National / International News

Celebrations In Crimea — And Worries Among Troops Left Behind

NPR News - Mon, 2014-03-17 12:00

Now that Crimea has voted to separate from Ukraine and join Russia, Ukrainian troops still stationed on the peninsula have become even less secure.

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Efforts To Close The Achievement Gap In Kids Start At Home

NPR News - Mon, 2014-03-17 12:00

By age 3, kids in low-income households have heard 30 million fewer words than their more affluent peers, research shows. In Providence, R.I., a home visit program is focused on boosting vocabulary.

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Crimea: What's Next?

NPR News - Mon, 2014-03-17 11:58

Now that Crimea has voted in favor of union with Russia, it's up to Moscow to decide on annexation of the territory. Here's a look at the choices facing the major players in the Crimea crisis.

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Terry's father 'racially abused' man

BBC - Mon, 2014-03-17 11:44
Former England captain John Terry's father headbutted and racially abused a man in a drunken row over a cigarette, a court hears.

Scientists Search For Toxins In Cigarette Smoke Residue

NPR News - Mon, 2014-03-17 11:32

Chemicals in cigarette smoke can settle on clothes, furniture and walls. Researchers call this thirdhand smoke and say laboratory experiments suggest it could be hazardous.

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Computers That Know What You Need, Before You Ask

NPR News - Mon, 2014-03-17 11:26

Programs — some already on your smartphone — are preparing useful information based on your past behavior, ushering in the era of predictive, or anticipatory, computing.

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The price of winning Crimea

Marketplace - American Public Media - Mon, 2014-03-17 11:20

Analysts predict Russia could spend up to $3 billion a year just to keep Crimea afloat. Instability in the region has cast a shadow over tourism, a major part of the Crimean economy. It's also unclear what might happen to Ukranian state property in Crimea. As for international economic sanctions, right now, they only target a handful of Russian and Ukranian officials, but the U.S. and Europe have warned those sanctions could be escalated, making many international investors nervous, and posing a further threat to Russia's economy.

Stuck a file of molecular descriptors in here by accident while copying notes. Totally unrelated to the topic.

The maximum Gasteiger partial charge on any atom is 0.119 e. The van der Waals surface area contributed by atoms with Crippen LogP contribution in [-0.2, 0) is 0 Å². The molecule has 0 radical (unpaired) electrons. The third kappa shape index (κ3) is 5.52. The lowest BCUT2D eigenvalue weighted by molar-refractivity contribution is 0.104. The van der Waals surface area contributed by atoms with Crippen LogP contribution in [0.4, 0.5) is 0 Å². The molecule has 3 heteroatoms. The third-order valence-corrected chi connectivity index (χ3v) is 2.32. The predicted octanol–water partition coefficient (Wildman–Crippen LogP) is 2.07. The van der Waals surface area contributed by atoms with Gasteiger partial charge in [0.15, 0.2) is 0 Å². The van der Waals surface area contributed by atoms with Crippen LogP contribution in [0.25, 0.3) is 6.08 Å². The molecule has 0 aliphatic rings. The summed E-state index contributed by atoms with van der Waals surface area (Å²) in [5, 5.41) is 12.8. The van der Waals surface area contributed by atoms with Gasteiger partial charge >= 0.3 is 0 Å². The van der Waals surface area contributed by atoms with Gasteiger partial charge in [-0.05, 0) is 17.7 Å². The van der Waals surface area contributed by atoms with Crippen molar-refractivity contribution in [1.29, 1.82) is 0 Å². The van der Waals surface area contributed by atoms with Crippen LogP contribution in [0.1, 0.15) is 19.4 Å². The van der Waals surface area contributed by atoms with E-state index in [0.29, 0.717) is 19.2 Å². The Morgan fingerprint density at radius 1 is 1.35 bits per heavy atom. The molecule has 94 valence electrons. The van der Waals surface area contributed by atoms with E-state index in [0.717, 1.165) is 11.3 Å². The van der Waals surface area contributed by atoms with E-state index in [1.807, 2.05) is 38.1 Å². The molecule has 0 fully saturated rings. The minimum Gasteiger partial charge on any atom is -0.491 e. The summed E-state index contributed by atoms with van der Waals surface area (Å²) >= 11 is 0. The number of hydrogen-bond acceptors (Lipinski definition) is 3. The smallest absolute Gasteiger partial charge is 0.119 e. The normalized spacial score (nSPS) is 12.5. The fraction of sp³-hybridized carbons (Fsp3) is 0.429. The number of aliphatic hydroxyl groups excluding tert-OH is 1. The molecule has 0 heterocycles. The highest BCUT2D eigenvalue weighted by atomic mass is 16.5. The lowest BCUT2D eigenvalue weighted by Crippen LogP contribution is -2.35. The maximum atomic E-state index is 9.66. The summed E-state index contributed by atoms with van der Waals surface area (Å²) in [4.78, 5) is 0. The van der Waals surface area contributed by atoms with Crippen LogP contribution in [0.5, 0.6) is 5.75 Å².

Do you wanna live forever?

Marketplace - American Public Media - Mon, 2014-03-17 11:19

From the Marketplace Datebook, here’s a look at what’s coming up on March 18:  

  • In Washington, the Commerce Department reports on construction of new homes for February.
  • It’s National Biodiesel Day, observed on the birthday of engineer Rudolf Diesel.
  • And do you wanna live forever? Irene Cara sung all about it in the hit song “Fame.” It’s her birthday tomorrow. She’ll be 55.

MP 'groped' man in Commons bar

BBC - Mon, 2014-03-17 11:14
A man tells a court he was groped by MP Nigel Evans while he drank with a group of friends in a House of Commons bar.

Goodman 'hacked Tom Parker Bowles'

BBC - Mon, 2014-03-17 11:12
Ex-News of the World royal editor Clive Goodman hacked the phones of Tom Parker Bowles and a royal aide to Princes William and Harry, a court hears.

'Pellet gun' teacher reinstated

BBC - Mon, 2014-03-17 11:03